Today President Bush signed into law an energy bill that increases efficiency standards for vehicles, phases out incandescent light bulbs, and for the first time places limits on the amount of water that can be used by new washing machines and dishwashers. In a statement, Bush said the measure

...represents a major step forward in expanding the production of renewable fuels, reducing our dependence on oil, and confronting global climate change. It will increase our energy security, expand the production of renewable fuels, and make America stronger, safer, and cleaner for future generations.

However, clean-energy advocates point to serious problems with the final version. Faced with threats of a White House veto, the Senate dropped a provision that rolled back $13.5 billion in tax breaks to oil companies, which would have raised revenue for renewable energy investments. It also dropped a provision creating a federal renewable energy standard.

In addition, the law mandates an almost fivefold increase in the production of ethanol by 2022 -- from 7.5 billion gallons to 36 billion gallons. That means there will be more corn grown in the Midwest, which in turns means more nitrogen-based fertilizer running off fields, pouring into the Mississippi River and eventually flowing into the Gulf, where it will enlarge the "dead zone" -- a 7,900-square-mile area off the coast of Louisiana and Texas so depleted of oxygen that no fish, crabs or shrimp can survive.

As the Associated Press reported earlier this week, some researchers worry that the booming demand for corn will result in the very rapid expansion of the dead zone:

"We might be coming close to a tipping point," said Matt Rota, director of the water resources program for the New Orleans-based Gulf Restoration Network, an environmental group. "The ecosystem might change or collapse as opposed to being just impacted."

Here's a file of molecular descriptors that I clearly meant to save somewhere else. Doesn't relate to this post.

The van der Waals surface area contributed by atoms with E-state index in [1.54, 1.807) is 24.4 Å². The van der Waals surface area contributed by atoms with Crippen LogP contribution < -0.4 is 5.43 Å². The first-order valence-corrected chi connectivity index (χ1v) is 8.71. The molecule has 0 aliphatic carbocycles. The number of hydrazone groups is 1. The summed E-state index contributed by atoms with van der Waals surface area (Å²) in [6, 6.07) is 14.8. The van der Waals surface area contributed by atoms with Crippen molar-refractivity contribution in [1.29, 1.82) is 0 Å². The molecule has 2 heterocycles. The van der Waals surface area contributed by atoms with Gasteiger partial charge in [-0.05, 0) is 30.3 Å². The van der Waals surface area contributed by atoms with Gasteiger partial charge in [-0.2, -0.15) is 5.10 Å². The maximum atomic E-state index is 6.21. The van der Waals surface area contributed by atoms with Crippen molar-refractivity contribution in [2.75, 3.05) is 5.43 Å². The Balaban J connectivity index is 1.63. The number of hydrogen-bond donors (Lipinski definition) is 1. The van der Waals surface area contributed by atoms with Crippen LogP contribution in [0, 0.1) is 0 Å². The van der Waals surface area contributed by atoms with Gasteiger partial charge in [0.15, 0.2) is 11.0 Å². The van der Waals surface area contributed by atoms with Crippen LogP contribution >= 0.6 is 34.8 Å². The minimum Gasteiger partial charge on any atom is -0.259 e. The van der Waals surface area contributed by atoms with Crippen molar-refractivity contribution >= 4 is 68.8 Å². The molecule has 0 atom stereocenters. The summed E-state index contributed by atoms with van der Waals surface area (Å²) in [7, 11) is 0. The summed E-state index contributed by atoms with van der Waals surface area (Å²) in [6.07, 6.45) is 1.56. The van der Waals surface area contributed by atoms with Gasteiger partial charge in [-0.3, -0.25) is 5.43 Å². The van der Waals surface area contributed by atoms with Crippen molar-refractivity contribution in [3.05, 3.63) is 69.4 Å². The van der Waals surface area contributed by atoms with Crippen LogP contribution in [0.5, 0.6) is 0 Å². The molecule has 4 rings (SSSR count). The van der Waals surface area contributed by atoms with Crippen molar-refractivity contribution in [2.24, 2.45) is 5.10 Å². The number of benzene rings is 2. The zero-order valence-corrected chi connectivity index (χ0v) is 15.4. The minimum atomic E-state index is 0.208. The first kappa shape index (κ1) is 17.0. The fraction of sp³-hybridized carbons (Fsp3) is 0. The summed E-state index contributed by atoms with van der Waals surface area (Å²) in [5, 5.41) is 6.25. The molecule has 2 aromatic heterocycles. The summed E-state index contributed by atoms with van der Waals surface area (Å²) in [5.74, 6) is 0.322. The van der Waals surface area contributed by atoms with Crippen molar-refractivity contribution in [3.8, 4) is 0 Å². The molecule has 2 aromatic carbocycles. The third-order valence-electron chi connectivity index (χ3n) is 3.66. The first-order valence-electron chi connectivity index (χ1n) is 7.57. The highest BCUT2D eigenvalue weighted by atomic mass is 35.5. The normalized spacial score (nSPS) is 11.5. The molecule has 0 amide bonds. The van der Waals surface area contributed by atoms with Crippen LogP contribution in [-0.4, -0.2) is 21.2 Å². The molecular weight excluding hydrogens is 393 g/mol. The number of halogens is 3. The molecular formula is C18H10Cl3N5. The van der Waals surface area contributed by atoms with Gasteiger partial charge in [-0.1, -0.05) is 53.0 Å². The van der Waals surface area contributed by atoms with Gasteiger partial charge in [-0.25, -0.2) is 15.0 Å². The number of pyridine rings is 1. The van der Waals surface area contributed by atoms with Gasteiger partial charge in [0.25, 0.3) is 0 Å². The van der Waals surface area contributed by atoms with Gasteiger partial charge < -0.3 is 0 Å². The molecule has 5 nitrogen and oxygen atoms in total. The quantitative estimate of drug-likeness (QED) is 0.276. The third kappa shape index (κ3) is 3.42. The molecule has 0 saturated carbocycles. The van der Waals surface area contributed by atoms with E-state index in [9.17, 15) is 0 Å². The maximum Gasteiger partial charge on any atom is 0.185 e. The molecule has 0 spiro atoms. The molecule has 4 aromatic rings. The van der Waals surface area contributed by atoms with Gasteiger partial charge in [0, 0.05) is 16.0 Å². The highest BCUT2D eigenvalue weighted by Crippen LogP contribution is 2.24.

Beside threatening species diversity in the Gulf, the dead zone is also a threat to the region's $2.8 billion commercial and recreational fishing industry. GRN points out that the amount of brown shrimp caught declines in years when the dead zone is largest, forcing shrimpers to look elsewhere for their catch.

Other parts of the country will also feel the impact from expanded ethanol production, says Mike Ewall with the Pennsylvania-based Energy Justice Network:

Many hundreds of additional communities are now going to become targets for ethanol biorefineries, including "advanced" biofuels, which will include even more use of biotechnology and which will clear our forests and crop lands to liquidate them to fuel vehicles. Even more troubling is that much of this will create a demand to try to turn trash, sewage sludge and other contaminated waste streams into liquid fuels. We're already busy enough trying to help communities fight these things and our work is going to get FAR bigger. The more we succeed in stopping these insane "biofuel" schemes in the U.S., the more we'll end up importing it and contributing to deforestation and global hunger in other countries.


(In the National Oceanic and Atmospheric Administration photo above, the reds and oranges represent low oxygen concentrations.)